Reviewed by Liza Mundy
San Francisco Chronicle, Copyright 2013
So I was sitting at my desk with a copy of Sheryl Sandberg’s “Lean In” at my elbow, procrastinating for a tiny minute before writing this review. I was leaning back, I admit, by checking Facebook. Glancing at the right side of the page, where Facebook inserts those tiny ads for things like wrinkle elimination and the Dr. Oz diet, I saw Sheryl Sandberg! “Are you leaning in?” she wanted to know, or her ad likeness did. Ack! No, I am not! Sorry!
What that encounter drove home is that it’s hard to react to “Lean In” as a book, exactly. It’s more of a book-product project, a multiplatform print-and-social-media campaign whereby Sandberg can reinforce her brand in any number of venues.
As the New York Times has reported, the master plan behind “Lean In” is that readers will be invited to join real-life Lean In Circles, as well as an online community that will, as the marketing kit notes, be “tightly integrated with Facebook.” In these settings we can network, exhort, engage in long-distance learning by watching videos on how to speak and sit, and submit our own workplace stories, which should be positive and inspirational. In this way, unless I am missing something, the book becomes a conduit whereby the musings of Facebook’s chief operating officer are used to drive Facebook traffic.
And unless I am missing something else, there is wonderful irony in the fact that the woman who helped bring us the world’s most popular procrastination tool is now urging us to stop procrastinating, while providing one more way to do so. Who says women don’t dream big?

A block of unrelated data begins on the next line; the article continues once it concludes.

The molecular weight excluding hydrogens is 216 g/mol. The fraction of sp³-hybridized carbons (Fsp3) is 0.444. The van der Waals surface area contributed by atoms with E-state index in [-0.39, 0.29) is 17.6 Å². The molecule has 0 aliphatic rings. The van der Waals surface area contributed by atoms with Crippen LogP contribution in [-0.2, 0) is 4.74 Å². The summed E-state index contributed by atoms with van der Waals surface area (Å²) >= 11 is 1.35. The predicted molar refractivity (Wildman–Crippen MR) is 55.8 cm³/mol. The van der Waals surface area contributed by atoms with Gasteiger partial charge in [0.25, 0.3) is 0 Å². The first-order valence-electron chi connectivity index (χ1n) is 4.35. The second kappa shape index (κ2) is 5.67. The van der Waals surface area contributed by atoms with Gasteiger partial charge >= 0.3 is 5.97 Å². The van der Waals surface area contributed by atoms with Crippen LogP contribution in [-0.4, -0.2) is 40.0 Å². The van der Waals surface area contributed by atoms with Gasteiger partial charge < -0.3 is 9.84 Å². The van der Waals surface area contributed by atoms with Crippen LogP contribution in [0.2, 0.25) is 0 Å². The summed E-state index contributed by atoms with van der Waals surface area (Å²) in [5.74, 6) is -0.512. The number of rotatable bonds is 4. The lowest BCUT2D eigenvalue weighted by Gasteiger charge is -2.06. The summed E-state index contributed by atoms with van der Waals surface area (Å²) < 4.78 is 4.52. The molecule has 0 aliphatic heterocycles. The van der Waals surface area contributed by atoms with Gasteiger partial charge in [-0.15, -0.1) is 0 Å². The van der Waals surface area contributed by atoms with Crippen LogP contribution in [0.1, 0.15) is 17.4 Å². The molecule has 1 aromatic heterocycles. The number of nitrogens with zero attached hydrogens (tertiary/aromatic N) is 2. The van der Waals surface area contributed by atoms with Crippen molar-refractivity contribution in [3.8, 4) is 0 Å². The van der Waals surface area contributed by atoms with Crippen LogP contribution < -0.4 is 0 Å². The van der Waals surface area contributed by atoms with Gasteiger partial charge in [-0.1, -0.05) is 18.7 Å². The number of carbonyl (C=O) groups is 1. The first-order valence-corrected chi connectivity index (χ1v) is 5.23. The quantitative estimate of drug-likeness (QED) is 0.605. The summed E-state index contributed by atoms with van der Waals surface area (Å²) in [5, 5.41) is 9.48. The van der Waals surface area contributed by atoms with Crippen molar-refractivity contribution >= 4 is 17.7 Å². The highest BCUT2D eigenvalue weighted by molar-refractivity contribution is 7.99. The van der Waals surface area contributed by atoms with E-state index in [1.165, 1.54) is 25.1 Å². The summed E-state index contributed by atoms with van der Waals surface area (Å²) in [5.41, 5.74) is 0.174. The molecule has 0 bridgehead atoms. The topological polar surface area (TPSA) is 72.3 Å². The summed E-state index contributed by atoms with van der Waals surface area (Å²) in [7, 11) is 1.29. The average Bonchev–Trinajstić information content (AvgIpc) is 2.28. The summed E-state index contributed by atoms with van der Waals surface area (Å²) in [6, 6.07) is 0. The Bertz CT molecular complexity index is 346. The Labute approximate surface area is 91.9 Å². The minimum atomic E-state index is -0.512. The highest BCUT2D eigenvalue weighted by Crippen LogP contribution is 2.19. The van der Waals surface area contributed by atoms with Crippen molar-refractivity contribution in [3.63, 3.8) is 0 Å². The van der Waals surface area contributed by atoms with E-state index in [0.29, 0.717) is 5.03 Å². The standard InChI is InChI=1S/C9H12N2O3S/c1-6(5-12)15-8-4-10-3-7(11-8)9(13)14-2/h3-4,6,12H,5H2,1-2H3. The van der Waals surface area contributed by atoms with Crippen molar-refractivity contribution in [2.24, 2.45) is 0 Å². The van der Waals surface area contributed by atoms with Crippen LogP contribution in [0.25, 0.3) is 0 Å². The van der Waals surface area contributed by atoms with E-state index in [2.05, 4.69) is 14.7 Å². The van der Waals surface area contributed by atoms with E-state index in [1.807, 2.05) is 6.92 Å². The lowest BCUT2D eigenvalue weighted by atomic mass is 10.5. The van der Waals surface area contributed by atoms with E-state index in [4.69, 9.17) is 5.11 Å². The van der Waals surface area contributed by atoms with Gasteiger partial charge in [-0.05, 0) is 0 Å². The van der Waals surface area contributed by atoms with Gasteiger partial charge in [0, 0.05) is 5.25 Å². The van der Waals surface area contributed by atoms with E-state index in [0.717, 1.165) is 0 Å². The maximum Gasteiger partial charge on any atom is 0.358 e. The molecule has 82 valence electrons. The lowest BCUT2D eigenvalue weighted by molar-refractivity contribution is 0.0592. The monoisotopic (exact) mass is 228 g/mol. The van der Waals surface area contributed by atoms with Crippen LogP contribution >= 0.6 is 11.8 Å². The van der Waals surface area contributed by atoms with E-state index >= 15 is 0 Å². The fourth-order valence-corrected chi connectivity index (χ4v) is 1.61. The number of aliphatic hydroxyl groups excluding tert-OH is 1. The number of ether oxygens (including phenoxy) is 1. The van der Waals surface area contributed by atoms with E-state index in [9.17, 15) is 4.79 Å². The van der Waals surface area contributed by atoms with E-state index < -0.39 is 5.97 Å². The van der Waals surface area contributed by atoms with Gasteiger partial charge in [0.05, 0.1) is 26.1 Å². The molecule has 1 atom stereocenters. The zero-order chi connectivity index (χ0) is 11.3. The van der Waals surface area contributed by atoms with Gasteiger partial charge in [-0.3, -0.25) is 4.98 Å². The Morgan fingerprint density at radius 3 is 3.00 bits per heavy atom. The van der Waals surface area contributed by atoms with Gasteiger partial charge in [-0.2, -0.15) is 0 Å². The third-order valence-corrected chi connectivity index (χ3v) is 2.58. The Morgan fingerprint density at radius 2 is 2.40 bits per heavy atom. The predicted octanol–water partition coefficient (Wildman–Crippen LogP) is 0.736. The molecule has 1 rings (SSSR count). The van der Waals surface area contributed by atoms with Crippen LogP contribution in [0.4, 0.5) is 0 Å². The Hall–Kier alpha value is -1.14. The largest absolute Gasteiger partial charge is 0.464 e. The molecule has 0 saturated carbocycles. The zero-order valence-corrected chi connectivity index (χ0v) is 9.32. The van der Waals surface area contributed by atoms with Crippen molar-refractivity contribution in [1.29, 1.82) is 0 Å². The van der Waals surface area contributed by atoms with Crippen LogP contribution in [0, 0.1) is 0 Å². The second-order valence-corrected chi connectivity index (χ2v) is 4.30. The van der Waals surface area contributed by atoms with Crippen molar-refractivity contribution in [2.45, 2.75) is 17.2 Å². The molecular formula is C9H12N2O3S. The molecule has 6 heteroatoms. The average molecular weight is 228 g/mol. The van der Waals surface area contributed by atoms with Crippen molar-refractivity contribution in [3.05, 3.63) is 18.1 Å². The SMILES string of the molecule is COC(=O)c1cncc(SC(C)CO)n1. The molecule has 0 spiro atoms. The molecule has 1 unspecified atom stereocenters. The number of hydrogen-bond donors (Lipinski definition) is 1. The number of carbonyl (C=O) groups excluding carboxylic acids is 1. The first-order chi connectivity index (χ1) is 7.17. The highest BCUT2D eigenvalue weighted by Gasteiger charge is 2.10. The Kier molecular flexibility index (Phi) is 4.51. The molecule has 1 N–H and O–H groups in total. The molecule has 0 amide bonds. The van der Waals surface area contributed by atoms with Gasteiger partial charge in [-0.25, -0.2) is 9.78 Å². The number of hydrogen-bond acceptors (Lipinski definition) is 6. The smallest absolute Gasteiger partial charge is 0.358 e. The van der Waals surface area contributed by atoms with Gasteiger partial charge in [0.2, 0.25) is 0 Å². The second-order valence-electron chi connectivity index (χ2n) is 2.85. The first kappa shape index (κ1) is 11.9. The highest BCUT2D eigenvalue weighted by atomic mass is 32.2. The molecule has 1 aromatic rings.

In all of this, “Lean In” is notably different from “The Feminine Mystique,” the work it aims to echo. For one thing, Betty Friedan did not confine her manifesto to happy narratives – it would have been a thin tome if she had. For another, Friedan’s book was the product of intense and mostly individual effort; years spent toiling in the New York Public Library resulted in a work that provoked quiet, explosive epiphanies within the psyches of millions of women.
In contrast, Sandberg’s is exactly the sort of team effort you would expect from a corporate leader, completed – like many leadership manuals – with the help of a “writing partner,” feedback from people with “communications expertise” and research assistants digesting reports from places like the Institute for Women’s Leadership, the Institute for Women’s Policy Research, the Center for Work & Family, the Families and Work Institute, and the Women & Politics Institute. So many entities exist to study women’s troubles, one reflects, perusing her footnotes, that it’s hard to believe we still have any troubles to be studied.
But we do. For all of our strengths and achievements – which Sandberg herself is proof of – women remain underrepresented in leadership on Wall Street, Capitol Hill and C-suites. The question, now, is why. Recently, I met a Wall Street woman who had her own theory: “Women don’t want to put up with all that s–,” she said, implying that these environments are so unpleasant, only men are willing to devote their lives to success there.
Sandberg’s theory is not quite that, but it’s related: Women opt out. We ask too little of ourselves. We don’t sit at the table; we don’t take credit; we underestimate and over-criticize ourselves; we shrink back and stay in jobs that are comfortable. We are more sinning, in her view, than sinned against.